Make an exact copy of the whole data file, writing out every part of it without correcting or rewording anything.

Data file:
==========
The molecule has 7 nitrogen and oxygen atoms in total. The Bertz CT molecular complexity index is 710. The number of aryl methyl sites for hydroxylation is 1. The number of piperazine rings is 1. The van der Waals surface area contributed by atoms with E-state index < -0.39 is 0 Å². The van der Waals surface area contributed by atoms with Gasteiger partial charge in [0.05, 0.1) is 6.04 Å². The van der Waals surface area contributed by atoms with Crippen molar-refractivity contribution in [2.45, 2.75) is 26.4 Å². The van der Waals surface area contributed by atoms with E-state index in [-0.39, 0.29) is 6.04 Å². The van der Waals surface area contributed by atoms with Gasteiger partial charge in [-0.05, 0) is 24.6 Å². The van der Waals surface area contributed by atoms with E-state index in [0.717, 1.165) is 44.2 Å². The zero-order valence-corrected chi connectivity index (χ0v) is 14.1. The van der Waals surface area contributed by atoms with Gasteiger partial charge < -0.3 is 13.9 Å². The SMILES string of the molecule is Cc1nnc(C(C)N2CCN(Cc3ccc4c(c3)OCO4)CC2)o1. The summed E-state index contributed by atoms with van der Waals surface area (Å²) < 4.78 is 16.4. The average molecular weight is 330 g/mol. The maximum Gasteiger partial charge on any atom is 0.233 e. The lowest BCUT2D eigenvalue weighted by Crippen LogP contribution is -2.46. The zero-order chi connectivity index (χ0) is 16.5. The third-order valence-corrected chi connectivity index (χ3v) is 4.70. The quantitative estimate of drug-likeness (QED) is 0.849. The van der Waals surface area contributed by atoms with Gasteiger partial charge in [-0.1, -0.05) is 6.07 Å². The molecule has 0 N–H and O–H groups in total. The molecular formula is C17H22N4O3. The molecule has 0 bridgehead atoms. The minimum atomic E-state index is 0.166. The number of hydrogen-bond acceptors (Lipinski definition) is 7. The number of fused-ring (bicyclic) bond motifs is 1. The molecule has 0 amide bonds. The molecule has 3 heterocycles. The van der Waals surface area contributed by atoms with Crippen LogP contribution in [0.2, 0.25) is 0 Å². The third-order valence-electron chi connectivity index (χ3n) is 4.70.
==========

The molecule has 7 nitrogen and oxygen atoms in total. The Bertz CT molecular complexity index is 710. The number of aryl methyl sites for hydroxylation is 1. The number of piperazine rings is 1. The van der Waals surface area contributed by atoms with E-state index < -0.39 is 0 Å². The van der Waals surface area contributed by atoms with Gasteiger partial charge in [0.05, 0.1) is 6.04 Å². The van der Waals surface area contributed by atoms with Crippen molar-refractivity contribution in [2.45, 2.75) is 26.4 Å². The van der Waals surface area contributed by atoms with E-state index in [-0.39, 0.29) is 6.04 Å². The van der Waals surface area contributed by atoms with Gasteiger partial charge in [-0.05, 0) is 24.6 Å². The van der Waals surface area contributed by atoms with E-state index in [0.717, 1.165) is 44.2 Å². The zero-order valence-corrected chi connectivity index (χ0v) is 14.1. The van der Waals surface area contributed by atoms with Gasteiger partial charge < -0.3 is 13.9 Å². The SMILES string of the molecule is Cc1nnc(C(C)N2CCN(Cc3ccc4c(c3)OCO4)CC2)o1. The summed E-state index contributed by atoms with van der Waals surface area (Å²) < 4.78 is 16.4. The average molecular weight is 330 g/mol. The maximum Gasteiger partial charge on any atom is 0.233 e. The lowest BCUT2D eigenvalue weighted by Crippen LogP contribution is -2.46. The zero-order chi connectivity index (χ0) is 16.5. The third-order valence-corrected chi connectivity index (χ3v) is 4.70. The quantitative estimate of drug-likeness (QED) is 0.849. The van der Waals surface area contributed by atoms with Gasteiger partial charge in [-0.1, -0.05) is 6.07 Å². The molecule has 0 N–H and O–H groups in total. The molecular formula is C17H22N4O3. The molecule has 0 bridgehead atoms. The minimum atomic E-state index is 0.166. The number of hydrogen-bond acceptors (Lipinski definition) is 7. The number of fused-ring (bicyclic) bond motifs is 1. The molecule has 0 amide bonds. The molecule has 3 heterocycles. The van der Waals surface area contributed by atoms with Crippen LogP contribution in [0.2, 0.25) is 0 Å². The third-order valence-electron chi connectivity index (χ3n) is 4.70.